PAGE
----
Mick (my other half 🥰) pointed out this open-source 3D printing press called the "Zine Machine".
zine machine is a compact 3d-printed block printing press.
Convert images into blocks, try friends' blocks, or use the supplied type to set a page.
All files and instructions necessary to print and use a zine machine are open to the public and available on this website.
Zine Machine is an experiment in guerilla digital fabrication by Gestalte Design
Table of Contents
- Step-by-Step Instructions
Supplies Not Included
- Brayer — a kind of roller you would use for a lino plate.
- Ink — any kind of ink, the kind you would use for block printing.
Zine Machine Basic Setup
- Print out the parts for the zine machine. You'll need access to a 3D printer, of course. Or, if you want you can send the stl files to a 3rd party for printing
- Note that you will need…
Of course, we are excited and nearly dropped everything to try it out.
I ordered lino printing ink, and a roller (and might as well order actual lino and lino cutters, haven't made are with lino since I was 15/16yo, that's nearly 3 decades ago 😭).
Memories of stabbing my hand, and warming my Lino Block on the heater to warm it up so it's easier to carve. And I'm not the only one...😆 (BTW, great video, tips and tricks from Jazza)
If you are curious, I ordered the materials from Vibes and Scribes who are based in Cork. Got my mats within days.
- 2 small Soft Cut Lino Block (never used this one before)
- 2 larger Lino Block - this is the one closer to what I used way back
- Lino block printing ink - got black, red and yellow
- Lino cutter tool kit - Pretty basic kit to get you started
Mick printed out the printing press over several days on our Prusa. They used Prusa MK3S+ and that's the one we have as well.
While that was happening, I tried my hand a lino cutting. All I remember when I did it so many moons ago was stabbing my left hand with the lino cutter. Thankfully that didn't happen. I decided to us Soft Cut Lino Block as it looks softer and thinner than the normal Lino Block. And it was a lot easier to carve into. So I picked Totoro (toss up between it and a character from Animal Crossing New Horizons 😆).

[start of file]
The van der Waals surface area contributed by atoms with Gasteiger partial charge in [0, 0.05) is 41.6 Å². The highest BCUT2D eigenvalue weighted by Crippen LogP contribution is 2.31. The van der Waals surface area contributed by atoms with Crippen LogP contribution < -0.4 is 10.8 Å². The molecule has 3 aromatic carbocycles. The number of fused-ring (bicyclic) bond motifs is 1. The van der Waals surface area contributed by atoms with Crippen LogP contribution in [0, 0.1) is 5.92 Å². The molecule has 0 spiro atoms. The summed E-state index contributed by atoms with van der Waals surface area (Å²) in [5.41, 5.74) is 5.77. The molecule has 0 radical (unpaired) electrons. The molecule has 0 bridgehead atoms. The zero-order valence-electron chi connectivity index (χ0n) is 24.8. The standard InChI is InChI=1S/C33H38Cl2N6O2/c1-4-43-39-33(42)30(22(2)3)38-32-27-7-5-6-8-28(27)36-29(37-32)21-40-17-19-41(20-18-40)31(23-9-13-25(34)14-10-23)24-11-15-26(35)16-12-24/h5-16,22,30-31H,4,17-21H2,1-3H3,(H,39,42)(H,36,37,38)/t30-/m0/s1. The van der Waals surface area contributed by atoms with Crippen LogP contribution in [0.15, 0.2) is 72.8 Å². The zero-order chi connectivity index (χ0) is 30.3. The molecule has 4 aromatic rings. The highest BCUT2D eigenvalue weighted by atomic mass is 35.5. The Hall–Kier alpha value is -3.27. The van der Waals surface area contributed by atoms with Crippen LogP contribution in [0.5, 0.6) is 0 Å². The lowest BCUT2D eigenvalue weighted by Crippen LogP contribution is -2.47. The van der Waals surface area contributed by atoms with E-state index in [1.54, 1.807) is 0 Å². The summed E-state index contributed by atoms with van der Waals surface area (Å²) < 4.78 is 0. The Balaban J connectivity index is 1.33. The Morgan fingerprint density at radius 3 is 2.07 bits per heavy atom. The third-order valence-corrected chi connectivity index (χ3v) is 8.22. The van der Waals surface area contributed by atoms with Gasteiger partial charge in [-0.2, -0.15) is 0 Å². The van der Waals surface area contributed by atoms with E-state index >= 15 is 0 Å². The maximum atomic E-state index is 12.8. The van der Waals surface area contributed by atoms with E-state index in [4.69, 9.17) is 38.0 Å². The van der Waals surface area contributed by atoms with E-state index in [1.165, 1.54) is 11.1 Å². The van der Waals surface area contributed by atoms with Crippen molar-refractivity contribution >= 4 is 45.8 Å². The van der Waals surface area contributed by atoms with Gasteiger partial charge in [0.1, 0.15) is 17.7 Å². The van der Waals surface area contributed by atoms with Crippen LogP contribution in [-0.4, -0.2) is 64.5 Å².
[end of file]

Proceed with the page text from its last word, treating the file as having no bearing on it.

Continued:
And the completed lino cut, my basic lino v-shape cutter was not fine enough, so as I cut deeper into the groove, it took off the details of the nose, which makes Totoro look weird 😅:
Now to get some ink on:
I didn't get pics of it being put together, but you can find it via https://gigazine.net/gsc_news/en/20210226-zine-machine/ if you are curious.
We used Prusa's Galaxy Black PLA.
Next I wanted to make some basic line art, or get something online and edit it and see if I can turn 2D to 3D model to print out on our prusa for the print press.
When I exported to SVG, and tried to import it into TinkerCAD, it kept coming up with an error.
It looks like you need to remove
height parameters from SVG. 🙄
It imported but inverted to what I wanted. So I went back to Infinity Designer and see if I can create a background (rectangle) and subtract my cat image, re-export it. It kinda worked but had a frame around it and not cat on its own. 🤔
Did a bit of searching (incl. videos), probably best way was to export to PNG and use an online convertor like https://convertio.co/ to export to SVG. So I did that, export each of my kitties to PNG, converted to SVG online and imported them to TinkerCAD. And guess what, it worked!
I then followed the Zine Machine's instructions to get it ready for 3D printing.
Sent that on to Mick, and he used Prusa's Slic3r to put it together with the plate.
By the way, Prusa themselves have a page on how to convert 2D image to a 3D model ready for printing: https://blog.prusaprinters.org/from-2d-to-3d-how-to-turn-a-picture-or-a-photo-into-a-3d-model_8882/
Now to get it printed...